How to Protect Yourself from Home Foreclosure
Buying a home is an exciting milestone. For most people, a home is the biggest, most important purchase they will make in their lifetime. As optimistic and confident as one might feel having crossed this threshold, it’s important to know homeownership comes with both responsibility and risk. The reality is that millions of homeowners have ended up in foreclosures. Most of these people bought their home with confidence, never thinking they’d be a victim of foreclosure. As a potential buyer or a current homeowner, there are specific things you can do to protect yourself from foreclosure. Let’s take a look at what you can do to minimize risks and what to do if you’re heading towards foreclosure.
How Does Foreclosure Happen?
Most homes are subject to foreclosure after owners default or stop making full payments on their mortgage. Often, this happens because owners overextended their finances by buying more home than they could afford. Correspondingly, lenders have also loaned to unqualified buyers, awarding them loans larger than they could afford. This practice was common before the recession, as lenders didn’t verify an applicant’s income before lending. This led to many homeowners ending upside down in their mortgage—owing more than their home was worth.
Other times, owners default because they’ve been hit financially due to unexpected life events, such as major medical bills or the loss of a job. As you can see, there are many reasons why homeowners default on their mortgage loans.
No one likes to think about facing foreclosure, but knowing the risks and what you can do to protect yourself is key to staying current on your mortgage. Before buying a home, reasonable advices suggest buying a less expensive home than you qualify for. Buying a home at the maximum amount of your loan may stretch your finances too much, once you add in additional repairs, insurance, utilities and ancillary costs. A solid rule of thumb is to aim for the total of your home-related payments to be no more than 25-30% of your income. Also, be sure to establish and maintain an emergency fund of at least 6 months expenses to fall back on during unexpected life events.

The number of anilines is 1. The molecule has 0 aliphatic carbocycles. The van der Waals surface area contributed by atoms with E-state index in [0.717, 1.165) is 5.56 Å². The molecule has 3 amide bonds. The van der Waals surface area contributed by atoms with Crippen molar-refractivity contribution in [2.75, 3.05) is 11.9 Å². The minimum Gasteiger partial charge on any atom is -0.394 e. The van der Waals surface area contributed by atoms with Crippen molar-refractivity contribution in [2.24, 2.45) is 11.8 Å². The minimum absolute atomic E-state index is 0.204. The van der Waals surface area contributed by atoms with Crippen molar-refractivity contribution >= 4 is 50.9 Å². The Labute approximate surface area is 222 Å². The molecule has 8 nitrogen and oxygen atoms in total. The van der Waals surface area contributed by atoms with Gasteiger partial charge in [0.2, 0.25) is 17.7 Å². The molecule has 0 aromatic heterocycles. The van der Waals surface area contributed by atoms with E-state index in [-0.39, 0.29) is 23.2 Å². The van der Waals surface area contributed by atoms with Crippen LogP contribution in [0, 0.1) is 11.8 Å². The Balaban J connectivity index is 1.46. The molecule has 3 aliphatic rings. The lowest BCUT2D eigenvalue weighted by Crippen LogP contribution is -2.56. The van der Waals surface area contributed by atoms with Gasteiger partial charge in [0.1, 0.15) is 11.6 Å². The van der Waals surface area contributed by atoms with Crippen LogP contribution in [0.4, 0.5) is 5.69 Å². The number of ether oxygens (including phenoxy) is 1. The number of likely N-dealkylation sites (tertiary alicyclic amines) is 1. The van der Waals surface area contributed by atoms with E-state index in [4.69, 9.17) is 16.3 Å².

If you already own a home and are struggling to make payments or are in upside down on your mortgage, it may seem like walking away is your best option. However, walking away will hold major implications for your credit. It will hurt your ability to buy or rent another home, open credit cards, borrow on another loan or even qualify for a job. If possible, hold onto your home until it regains in value and then sell. If you need to move, consider renting to a tenant to make up for the loss. Additionally, if you must sell, talk to your lender about short sale approval—a scenario in which the bank allows you to sell your home for less than you owe. This is not ideal for either party, but may be less harmful to your credit than a full foreclosure.
If you have fallen behind on your payments and don’t think you can catch up, talk to your lender right away. Communicating with them on where you are financially, as well as discussing your short sale options, is far better than avoiding the situation altogether until it is too late. Also, do not hesitate to contact an attorney experienced in foreclosures. They may be able to direct you to other options than foreclosure and help you stay in your home. Contact Bartifay Law today in Murrysville, Pennsylvania for professional foreclosure services.